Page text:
Any claim after July 1 requires diagnosis through a positive test and symptoms requiring medical attention. Brent Rawlings, the senior vice president for the Virginia Hospital and Healthcare Association, described the requirements as “appropriate guardrails” that helped the association get onboard with the bill.
“We struggle with the presumption, but we know the challenge of COVID-19 for our health care workers,” he said during a committee hearing in January.
The bill will make workers’ compensation more accessible for thousands of frontline health care workers by classifying COVID-19 as an occupational disease. Without that presumption, the virus is considered an “ordinary disease of life” similar to the flu. Attorneys say that makes it nearly impossible to qualify for benefits unless employees can provide unequivocal proof that they contracted the virus at work.
VACORP — the state’s largest insurer for counties and local agencies — “and other insurance carriers are saying ‘clear and convincing evidence,’ which is basically almost as high as ‘beyond a reasonable doubt,’” Mike Beste, a worker’s compensation attorney in Richmond, said in an interview earlier this year. According to data from the Virginia Workers’ Compensation Commission, more than 1,100 total COVID-19 related claims have been filed since the start of the pandemic, but only 276 have been awarded.
But when COVID-19 is considered occupational, the burden shifts to the employer to prove that the disease wasn’t contracted at work. Zimmerman said the benefits would offer a lifeline. She contracted the virus at the end of July, after caring for the first resident in her facility to die from it.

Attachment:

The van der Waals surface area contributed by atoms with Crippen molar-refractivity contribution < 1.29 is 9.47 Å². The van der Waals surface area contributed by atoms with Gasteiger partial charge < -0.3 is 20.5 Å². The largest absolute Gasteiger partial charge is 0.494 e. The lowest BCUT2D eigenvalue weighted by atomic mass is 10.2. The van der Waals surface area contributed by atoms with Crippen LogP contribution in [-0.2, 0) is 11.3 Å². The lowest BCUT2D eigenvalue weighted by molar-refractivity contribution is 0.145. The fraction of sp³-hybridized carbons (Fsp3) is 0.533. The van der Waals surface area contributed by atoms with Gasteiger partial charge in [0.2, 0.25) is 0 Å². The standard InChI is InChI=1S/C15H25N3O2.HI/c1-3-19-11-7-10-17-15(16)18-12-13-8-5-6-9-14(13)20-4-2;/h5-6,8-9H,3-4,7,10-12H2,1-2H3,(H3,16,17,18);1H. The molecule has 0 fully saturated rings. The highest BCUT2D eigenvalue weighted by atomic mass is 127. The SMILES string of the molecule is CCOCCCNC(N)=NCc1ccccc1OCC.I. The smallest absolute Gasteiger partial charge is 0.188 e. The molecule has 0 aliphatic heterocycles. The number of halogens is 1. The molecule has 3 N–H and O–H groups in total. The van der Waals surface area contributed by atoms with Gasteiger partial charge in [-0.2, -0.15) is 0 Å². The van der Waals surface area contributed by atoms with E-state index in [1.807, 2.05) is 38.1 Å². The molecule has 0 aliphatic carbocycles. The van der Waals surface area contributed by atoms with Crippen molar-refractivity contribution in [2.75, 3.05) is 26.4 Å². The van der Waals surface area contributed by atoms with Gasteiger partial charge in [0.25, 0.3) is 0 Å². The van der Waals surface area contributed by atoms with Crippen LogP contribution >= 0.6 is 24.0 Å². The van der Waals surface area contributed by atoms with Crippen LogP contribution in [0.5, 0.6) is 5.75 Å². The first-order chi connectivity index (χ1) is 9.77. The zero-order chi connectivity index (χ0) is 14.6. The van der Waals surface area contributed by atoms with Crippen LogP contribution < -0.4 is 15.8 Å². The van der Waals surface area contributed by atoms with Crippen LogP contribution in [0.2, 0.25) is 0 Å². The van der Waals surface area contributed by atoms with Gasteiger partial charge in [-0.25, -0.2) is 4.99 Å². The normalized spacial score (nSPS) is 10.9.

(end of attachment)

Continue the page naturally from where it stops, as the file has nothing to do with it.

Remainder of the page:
Since then, she’s suffered with long-term symptoms including shortness of breath and difficulty concentrating that she says left her unable to work. Her immediate symptoms were three grand mal seizures and a severe respiratory infection that left her with more than $30,000 in hospital bills.
Zimmerman said she’s qualified for medical assistance and food stamps, but currently has no source of income except for the $375 a month she charges her housemate for rent.
“At least now I can go back after the fact and say, ‘Look, I got this at work. I need help,” she said. “Financially, I’m never going to get back to where I was. But at least I’d have some assistance in trying to re-establish some financial security.”